The Halloween soundtrack didn’t need complex orchestrations to frighten us — it did so with a sparse, rhythmically driving melody that echoes the relentless pursuit of the masked killer. Carpenter’s genius lies in his understanding of how less can indeed be more when it comes to evoking fear through music.

4. The Exorcist (1973) – Mike Oldfield

The music for The Exorcist brought a new layer of discomfort to an already disturbing narrative. Mike Oldfield’s “Tubular Bells,” which is featured in the film, isn’t just a composition but a character in its own right.

The iconic theme from “Tubular Bells” wasn’t initially intended to be in The Exorcist. The director, William Friedkin, decided to use the haunting opening section for the soundtrack, and it turned out to be a perfect fit, adding to the overall sense of unease and foreboding that permeated the film.

The steady progression of notes, seemingly innocent at the outset, becomes a harbinger of the chilling events that unfold. Mike Oldfield may not have composed “Tubular Bells” specifically for The Exorcist, but its inclusion in the film was a master stroke. The minimalistic melody complements the atmosphere, making our fear feel all too real.

5. A Nightmare on Elm Street (1984) – Charles Bernstein

In 1984, A Nightmare on Elm Street brought us face to face with one of horror’s most recognizable characters, Freddy Krueger. The soundtrack, composed by Charles Bernstein, played no small part in making our skin crawl.

The score weaved through the surreal scenes with an unsettling ease. It’s an electronic composition that manages to capture the essence of fear and dread, creating a ominous atmosphere that lingered long after the movie ended.

Bernstein’s approach to the music was straightforward but effective, using synthesizers to craft sounds that felt as surreal and disturbing as the visuals on screen. Every note seemed to echo the danger that awaited the characters, and by extension, us, as we navigated through the twisted alleys of Freddy’s dream realm.

6. Candyman (1992)

The soundtrack of Candyman (1992) is a blend of choral and orchestral music composed by Philip Glass. His score, filled with Gothic influences, mirrors the film’s macabre narrative beautifully.

The repetitive structures in the music, matched with the film’s sinister undertones, create a resonance that sticks with us. As the movie progresses, the music seems to pull us along, its haunting chorus echoing the desperation and terror faced by the characters on screen. The way the soundtrack aligns with the film’s supernatural theme is nothing short of masterful.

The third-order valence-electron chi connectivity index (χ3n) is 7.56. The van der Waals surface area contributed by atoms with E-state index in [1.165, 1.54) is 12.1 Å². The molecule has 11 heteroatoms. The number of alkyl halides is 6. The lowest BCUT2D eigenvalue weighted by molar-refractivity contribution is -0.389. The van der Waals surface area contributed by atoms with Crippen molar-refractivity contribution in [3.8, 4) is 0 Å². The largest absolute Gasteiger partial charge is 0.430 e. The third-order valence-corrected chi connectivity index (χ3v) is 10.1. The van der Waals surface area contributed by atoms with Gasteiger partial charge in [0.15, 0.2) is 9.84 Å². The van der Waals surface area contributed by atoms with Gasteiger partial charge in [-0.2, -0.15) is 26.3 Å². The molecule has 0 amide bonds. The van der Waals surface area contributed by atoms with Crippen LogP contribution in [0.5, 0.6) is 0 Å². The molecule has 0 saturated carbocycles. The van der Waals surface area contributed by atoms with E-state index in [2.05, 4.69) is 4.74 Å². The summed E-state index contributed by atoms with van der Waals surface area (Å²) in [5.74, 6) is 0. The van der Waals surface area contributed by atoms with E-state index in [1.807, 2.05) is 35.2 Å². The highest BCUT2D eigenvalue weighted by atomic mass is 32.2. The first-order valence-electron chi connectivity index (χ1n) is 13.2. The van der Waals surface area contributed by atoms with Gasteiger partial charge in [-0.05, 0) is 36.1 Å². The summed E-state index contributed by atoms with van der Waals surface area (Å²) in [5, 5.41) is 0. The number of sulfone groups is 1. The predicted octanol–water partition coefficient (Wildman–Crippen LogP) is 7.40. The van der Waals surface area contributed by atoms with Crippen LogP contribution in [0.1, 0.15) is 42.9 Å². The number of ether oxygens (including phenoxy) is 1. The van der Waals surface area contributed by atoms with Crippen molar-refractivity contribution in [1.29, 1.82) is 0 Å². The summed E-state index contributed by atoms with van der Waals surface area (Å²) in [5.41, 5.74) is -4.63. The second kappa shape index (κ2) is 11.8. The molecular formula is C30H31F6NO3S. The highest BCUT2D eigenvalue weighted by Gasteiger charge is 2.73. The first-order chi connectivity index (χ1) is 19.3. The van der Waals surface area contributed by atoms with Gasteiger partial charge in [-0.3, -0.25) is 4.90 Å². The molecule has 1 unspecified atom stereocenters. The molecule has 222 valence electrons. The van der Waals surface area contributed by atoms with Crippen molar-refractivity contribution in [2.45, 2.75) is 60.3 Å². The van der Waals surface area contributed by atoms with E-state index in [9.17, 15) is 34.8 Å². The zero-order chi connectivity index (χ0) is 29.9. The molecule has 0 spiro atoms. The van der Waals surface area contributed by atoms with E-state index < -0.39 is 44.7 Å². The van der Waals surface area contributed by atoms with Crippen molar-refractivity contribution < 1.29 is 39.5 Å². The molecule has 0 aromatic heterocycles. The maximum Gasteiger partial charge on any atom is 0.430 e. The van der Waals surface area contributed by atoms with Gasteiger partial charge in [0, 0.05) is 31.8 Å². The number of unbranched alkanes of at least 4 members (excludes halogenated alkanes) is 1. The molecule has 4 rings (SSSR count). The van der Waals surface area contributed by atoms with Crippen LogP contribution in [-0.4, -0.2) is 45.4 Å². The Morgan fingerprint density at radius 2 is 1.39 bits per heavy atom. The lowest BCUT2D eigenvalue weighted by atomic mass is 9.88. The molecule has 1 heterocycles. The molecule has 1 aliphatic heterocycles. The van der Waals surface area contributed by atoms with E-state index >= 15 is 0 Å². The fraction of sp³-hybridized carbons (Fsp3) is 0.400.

Glass’s compositions encapsulate the otherworldly horror that Candyman aims to evoke, adding layers of intrigue to an already compelling story. Each musical cue in Candyman feels deliberate, intended to draw us further into the film’s unnerving tale.

7. The Shining (1980) – Wendy Carlos and Rachel Elkind

The soundtrack of The Shining is a masterful concoction of sound that transports us into the corridors of the Overlook Hotel. Composers Wendy Carlos and Rachel Elkind, along with director Stanley Kubrick’s selection of existing classical pieces, created a soundscape that resonates with the isolation and impending doom encapsulated in the film.

The synthesized score, paired with classical music, adds a layer of unsettling contrast, reflecting the mental disintegration happening on screen. The soundtrack doesn’t just accompany the scenes — it defines them, amplifying the unease as we watch the characters spiral into madness.

Through The Shining, Carlos, Elkind, and Kubrick remind us how a well-crafted soundtrack can make an already chilling narrative all the more harrowing, causing our fear to reverberate through the corridors of the Overlook long after we’ve left the cinema.

8. Friday The 13th (1980)

The soundtrack of Friday The 13th, crafted by Harry Manfredini, holds a special place in the world of horror movie soundtracks. Manfredini came up with a unique musical solution to convey the killer’s perspective, a technique that added a layer of suspense to the scenes.